To his surprise, when the glass broke, it did not shatter into tiny pieces. Instead, it maintained its original shape. Benedictus believed that the mixture had coated the inside of the flask and somehow had helped to stop the glass break. He had just invented shatterproof glass.
Probably the most famous of all accidental discoveries is penicillin. In 1928, Scottish biologist Alexander Fleming left a petri dish open on a workbench for a week while he was away on holiday. When he returned he noticed a green-blue mould had grown. The mould had eaten the bacteria on the dish.
If Fleming had thrown the dish away, we may not have the powerful antibiotic penicillin, the precursor to modern medicine.
Don’t you find those sticky burrs that cling to your clothes when you are out walking irritating? Swiss engineer Georges de Mestral found them fascinating. After one hiking trip, he returned covered with the beastly things. The very fact that they would stick to anything gave him an idea.
Perhaps if he could see how they worked, they could be useful as a type of fastener for clothing. He studied the burrs and saw that they had hooks that would attach to anything that was a loop. All he had to do was replicate the hook and the loop and Velcro was invented.
In 1945, American engineer Percy Spencer was working for a radar company. Radars work by radiating a beam of electromagnetic energy into space from an antenna. This scans an area and pings back if it hits an object.
Spencer was working on a magnetron tube that could fire high waves of energy. As he walked past the tube, he noticed that a bar of chocolate in his pocket had mysteriously melted. This piqued his curiosity.
He put un-popped corn next to the tube and it began to pop. This was the start of microwave technology, although the first microwave stood at 5ft tall. It would take a few more years until the compact version we know would become available.
It started like any other ordinary day for American chemist Harry Wesley Coover Jr. But when a new substance he had been working on destroyed an expensive lens, he thought he had lost his job.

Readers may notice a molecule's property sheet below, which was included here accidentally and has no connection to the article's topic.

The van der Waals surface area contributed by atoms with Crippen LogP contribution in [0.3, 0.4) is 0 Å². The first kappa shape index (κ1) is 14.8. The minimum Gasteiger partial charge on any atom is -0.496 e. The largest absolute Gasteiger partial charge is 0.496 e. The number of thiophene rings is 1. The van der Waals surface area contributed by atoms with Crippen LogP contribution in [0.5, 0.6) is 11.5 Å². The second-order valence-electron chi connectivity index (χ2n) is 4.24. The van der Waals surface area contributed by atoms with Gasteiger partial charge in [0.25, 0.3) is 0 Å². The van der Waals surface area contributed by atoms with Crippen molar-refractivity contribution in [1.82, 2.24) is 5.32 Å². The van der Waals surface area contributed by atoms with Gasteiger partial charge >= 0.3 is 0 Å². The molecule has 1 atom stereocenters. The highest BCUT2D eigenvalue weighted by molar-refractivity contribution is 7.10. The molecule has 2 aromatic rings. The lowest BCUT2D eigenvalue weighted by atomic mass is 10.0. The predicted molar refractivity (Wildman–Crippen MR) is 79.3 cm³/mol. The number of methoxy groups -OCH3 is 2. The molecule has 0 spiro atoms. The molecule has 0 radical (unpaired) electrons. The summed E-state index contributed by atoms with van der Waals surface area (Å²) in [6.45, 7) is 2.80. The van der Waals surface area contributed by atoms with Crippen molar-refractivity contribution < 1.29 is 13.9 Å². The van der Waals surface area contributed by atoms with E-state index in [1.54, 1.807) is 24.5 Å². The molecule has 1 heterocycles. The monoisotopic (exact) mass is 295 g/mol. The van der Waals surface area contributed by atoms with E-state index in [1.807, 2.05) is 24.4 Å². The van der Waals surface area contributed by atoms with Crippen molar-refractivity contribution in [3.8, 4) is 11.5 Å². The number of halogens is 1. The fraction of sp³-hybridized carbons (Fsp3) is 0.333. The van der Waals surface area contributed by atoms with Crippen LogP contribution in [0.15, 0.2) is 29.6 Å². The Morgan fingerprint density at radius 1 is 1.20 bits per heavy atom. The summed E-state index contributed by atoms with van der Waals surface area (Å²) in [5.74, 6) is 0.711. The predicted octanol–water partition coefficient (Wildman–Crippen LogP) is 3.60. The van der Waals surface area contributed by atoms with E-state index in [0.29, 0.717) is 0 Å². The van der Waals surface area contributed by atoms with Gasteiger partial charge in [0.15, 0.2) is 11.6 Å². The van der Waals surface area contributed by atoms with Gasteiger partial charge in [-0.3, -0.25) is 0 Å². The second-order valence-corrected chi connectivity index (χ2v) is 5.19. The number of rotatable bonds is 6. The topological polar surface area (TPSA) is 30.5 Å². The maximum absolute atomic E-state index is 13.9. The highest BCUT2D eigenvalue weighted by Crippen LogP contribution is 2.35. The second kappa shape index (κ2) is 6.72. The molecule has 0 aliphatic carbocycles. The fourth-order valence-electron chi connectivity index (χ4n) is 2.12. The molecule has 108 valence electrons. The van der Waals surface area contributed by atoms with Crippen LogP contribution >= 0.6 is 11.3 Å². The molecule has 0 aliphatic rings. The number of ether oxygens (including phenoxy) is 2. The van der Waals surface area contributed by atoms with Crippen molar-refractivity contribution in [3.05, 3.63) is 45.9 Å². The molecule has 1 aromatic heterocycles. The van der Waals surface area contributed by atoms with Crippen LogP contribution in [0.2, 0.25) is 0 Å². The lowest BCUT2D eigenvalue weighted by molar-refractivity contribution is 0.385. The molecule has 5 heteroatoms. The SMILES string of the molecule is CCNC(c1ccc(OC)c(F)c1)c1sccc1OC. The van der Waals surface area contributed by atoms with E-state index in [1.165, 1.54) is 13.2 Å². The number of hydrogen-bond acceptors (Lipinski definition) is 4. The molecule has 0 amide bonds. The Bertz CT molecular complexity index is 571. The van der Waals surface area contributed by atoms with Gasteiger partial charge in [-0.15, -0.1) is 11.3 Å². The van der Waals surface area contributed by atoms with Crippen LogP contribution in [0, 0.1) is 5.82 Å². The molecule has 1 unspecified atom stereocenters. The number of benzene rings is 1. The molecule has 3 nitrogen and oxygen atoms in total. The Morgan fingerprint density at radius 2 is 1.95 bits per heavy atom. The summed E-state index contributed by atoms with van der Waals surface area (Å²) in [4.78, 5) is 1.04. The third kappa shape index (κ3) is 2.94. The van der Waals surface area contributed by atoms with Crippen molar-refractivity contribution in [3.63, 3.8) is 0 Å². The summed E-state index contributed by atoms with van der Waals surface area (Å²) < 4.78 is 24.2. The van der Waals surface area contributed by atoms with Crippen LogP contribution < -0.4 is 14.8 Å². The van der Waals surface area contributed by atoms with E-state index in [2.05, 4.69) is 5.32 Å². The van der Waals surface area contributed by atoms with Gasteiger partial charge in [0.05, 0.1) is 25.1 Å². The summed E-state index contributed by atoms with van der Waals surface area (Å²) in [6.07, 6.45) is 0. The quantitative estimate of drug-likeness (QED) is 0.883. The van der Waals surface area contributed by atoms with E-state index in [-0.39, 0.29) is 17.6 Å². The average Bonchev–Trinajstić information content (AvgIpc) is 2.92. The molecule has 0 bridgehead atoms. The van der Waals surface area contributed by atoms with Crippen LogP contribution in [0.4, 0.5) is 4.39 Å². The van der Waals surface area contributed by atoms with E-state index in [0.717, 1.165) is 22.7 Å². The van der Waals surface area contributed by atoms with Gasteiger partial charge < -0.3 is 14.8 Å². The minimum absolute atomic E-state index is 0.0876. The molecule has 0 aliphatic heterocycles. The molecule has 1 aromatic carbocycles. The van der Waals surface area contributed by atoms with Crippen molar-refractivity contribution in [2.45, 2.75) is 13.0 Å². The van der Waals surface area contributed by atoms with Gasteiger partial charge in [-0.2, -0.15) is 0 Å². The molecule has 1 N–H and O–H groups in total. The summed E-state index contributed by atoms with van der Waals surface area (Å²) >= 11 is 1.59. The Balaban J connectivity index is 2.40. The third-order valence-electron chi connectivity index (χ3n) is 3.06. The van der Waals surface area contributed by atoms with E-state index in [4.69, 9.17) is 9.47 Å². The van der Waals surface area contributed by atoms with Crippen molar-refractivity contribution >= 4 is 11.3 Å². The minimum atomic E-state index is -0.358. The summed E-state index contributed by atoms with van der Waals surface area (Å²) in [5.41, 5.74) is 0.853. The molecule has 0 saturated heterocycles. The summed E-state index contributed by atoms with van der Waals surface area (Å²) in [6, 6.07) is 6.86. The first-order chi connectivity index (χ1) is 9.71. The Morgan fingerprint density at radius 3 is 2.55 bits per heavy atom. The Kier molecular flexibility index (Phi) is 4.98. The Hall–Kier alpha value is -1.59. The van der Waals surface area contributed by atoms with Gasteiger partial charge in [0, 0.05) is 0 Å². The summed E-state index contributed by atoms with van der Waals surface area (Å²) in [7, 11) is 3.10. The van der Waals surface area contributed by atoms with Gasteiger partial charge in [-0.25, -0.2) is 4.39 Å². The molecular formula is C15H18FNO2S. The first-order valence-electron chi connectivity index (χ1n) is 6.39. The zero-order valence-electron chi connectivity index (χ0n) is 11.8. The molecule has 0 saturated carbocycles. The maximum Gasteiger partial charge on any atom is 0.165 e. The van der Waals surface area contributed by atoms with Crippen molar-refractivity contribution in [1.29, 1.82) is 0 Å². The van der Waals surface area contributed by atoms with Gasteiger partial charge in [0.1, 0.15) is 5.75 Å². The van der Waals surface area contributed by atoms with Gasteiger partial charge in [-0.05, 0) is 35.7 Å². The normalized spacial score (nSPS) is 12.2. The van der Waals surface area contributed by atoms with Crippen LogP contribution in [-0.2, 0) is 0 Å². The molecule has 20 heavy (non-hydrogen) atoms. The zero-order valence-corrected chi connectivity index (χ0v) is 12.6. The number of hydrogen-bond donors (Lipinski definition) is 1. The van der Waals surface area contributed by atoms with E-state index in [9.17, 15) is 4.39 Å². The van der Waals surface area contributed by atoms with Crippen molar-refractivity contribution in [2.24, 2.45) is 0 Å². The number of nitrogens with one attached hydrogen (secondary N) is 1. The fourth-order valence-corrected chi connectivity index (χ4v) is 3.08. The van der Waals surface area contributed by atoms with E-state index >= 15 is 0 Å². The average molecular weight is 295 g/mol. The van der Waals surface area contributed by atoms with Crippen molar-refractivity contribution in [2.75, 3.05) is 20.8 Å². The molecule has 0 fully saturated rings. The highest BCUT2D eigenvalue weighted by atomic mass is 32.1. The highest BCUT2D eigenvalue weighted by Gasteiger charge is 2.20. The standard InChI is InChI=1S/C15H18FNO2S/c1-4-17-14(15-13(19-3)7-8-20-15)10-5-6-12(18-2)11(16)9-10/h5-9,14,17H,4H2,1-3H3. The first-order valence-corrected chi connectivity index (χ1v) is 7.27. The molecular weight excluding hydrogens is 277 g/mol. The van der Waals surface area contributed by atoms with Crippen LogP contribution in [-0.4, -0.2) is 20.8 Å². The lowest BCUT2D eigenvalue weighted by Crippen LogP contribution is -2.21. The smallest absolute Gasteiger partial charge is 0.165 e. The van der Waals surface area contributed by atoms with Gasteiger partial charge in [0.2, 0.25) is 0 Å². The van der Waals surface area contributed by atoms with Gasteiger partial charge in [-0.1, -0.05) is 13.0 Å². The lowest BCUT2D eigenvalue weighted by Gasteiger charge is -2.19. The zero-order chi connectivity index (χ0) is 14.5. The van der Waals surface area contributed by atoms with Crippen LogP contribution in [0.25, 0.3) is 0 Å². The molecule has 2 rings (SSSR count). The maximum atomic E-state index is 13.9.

The substance was supposed to be heat-resistant and protect the lenses of gun-sights for jet-aircraft. Instead, when he applied the new acrylate, it stuck the lenses together and they could not be separated. Although they were ruined, Coover saw the potential for this substance. It took 7 years to market the first version of Superglue.
American engineer and inventor Wilson Greatbatch loved twiddling around with electronics. Ably assisted by his wife – Eleanor, he was particularly interested in inventing a new machine that recorded human heartbeats. This would help people to diagnose people who had fast or irregular heartbeats.
However, as he was building the machine, he accidentally inserted the wrong part. Instead of recording, the machine emitted an electric pulse of its own. Greatbatch realised the significance of what had just occurred. He had the makings of a pacemaker.
Men all over the world owe a debt of thanks to one particular nurse on duty during a clinical trial of a new heart medication drug. She was not the kind to get embarrassed about bodily functions.
In the early 1990s, clinical trials were underway to test a drug for cardiovascular problems. The drug was supposed to dilate the blood vessels in the heart. All was well, there were no side effects, but this nurse noticed something peculiar.
Many of the men would lie on their stomachs when she entered the room to carry out her observations. This became so common that she pressed them further.
It turned out the drug did have an interesting side effect – the drug dilated the blood vessels in the men’s penises. The men were experiencing an erection. This accidental discovery led to the isolation of the active ingredient and a new lease of life for many men.
Isn’t it amazing that some of the most significant scientific discoveries have come about by accident? Perhaps we should all pay a little more attention when things don’t quite go to plan.